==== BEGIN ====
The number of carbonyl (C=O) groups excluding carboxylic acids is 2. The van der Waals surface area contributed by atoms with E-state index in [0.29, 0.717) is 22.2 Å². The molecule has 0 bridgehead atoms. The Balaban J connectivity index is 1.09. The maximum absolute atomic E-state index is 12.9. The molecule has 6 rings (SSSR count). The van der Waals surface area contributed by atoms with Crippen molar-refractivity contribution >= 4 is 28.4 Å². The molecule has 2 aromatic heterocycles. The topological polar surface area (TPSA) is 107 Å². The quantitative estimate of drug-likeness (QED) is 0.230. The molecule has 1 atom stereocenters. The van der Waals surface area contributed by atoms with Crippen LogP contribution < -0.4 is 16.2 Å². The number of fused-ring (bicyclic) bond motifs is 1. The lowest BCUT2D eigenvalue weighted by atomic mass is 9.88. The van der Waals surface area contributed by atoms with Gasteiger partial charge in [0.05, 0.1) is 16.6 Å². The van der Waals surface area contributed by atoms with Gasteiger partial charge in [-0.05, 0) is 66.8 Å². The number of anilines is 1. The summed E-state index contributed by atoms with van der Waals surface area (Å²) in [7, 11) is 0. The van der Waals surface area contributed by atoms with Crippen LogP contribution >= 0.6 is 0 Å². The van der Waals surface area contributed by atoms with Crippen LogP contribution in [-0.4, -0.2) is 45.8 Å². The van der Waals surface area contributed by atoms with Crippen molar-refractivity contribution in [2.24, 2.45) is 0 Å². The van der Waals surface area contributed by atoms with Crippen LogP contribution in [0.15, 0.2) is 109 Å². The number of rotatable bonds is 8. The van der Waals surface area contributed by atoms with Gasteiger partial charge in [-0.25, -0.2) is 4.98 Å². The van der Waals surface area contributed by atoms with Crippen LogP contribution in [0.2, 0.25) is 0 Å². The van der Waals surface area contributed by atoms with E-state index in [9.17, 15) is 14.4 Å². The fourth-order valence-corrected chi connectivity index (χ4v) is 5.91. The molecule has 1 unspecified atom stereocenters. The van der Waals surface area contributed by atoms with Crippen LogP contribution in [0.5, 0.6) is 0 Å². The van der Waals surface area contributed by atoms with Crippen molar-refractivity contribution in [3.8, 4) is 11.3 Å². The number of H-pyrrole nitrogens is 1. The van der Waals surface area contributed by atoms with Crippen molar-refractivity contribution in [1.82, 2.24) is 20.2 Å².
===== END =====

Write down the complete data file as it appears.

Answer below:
The number of carbonyl (C=O) groups excluding carboxylic acids is 2. The van der Waals surface area contributed by atoms with E-state index in [0.29, 0.717) is 22.2 Å². The molecule has 0 bridgehead atoms. The Balaban J connectivity index is 1.09. The maximum absolute atomic E-state index is 12.9. The molecule has 6 rings (SSSR count). The van der Waals surface area contributed by atoms with Crippen molar-refractivity contribution >= 4 is 28.4 Å². The molecule has 2 aromatic heterocycles. The topological polar surface area (TPSA) is 107 Å². The quantitative estimate of drug-likeness (QED) is 0.230. The molecule has 1 atom stereocenters. The van der Waals surface area contributed by atoms with Crippen LogP contribution < -0.4 is 16.2 Å². The number of fused-ring (bicyclic) bond motifs is 1. The lowest BCUT2D eigenvalue weighted by atomic mass is 9.88. The van der Waals surface area contributed by atoms with Gasteiger partial charge in [0.05, 0.1) is 16.6 Å². The van der Waals surface area contributed by atoms with Gasteiger partial charge in [-0.05, 0) is 66.8 Å². The number of anilines is 1. The summed E-state index contributed by atoms with van der Waals surface area (Å²) in [7, 11) is 0. The van der Waals surface area contributed by atoms with Crippen LogP contribution >= 0.6 is 0 Å². The van der Waals surface area contributed by atoms with Crippen LogP contribution in [-0.4, -0.2) is 45.8 Å². The van der Waals surface area contributed by atoms with Crippen molar-refractivity contribution in [2.24, 2.45) is 0 Å². The van der Waals surface area contributed by atoms with Crippen LogP contribution in [0.15, 0.2) is 109 Å². The number of rotatable bonds is 8. The van der Waals surface area contributed by atoms with Gasteiger partial charge in [-0.25, -0.2) is 4.98 Å². The van der Waals surface area contributed by atoms with Crippen LogP contribution in [0.2, 0.25) is 0 Å². The van der Waals surface area contributed by atoms with E-state index in [9.17, 15) is 14.4 Å². The fourth-order valence-corrected chi connectivity index (χ4v) is 5.91. The molecule has 1 unspecified atom stereocenters. The van der Waals surface area contributed by atoms with Crippen LogP contribution in [0.5, 0.6) is 0 Å². The van der Waals surface area contributed by atoms with Crippen molar-refractivity contribution in [3.8, 4) is 11.3 Å². The number of H-pyrrole nitrogens is 1. The van der Waals surface area contributed by atoms with Crippen molar-refractivity contribution in [1.82, 2.24) is 20.2 Å².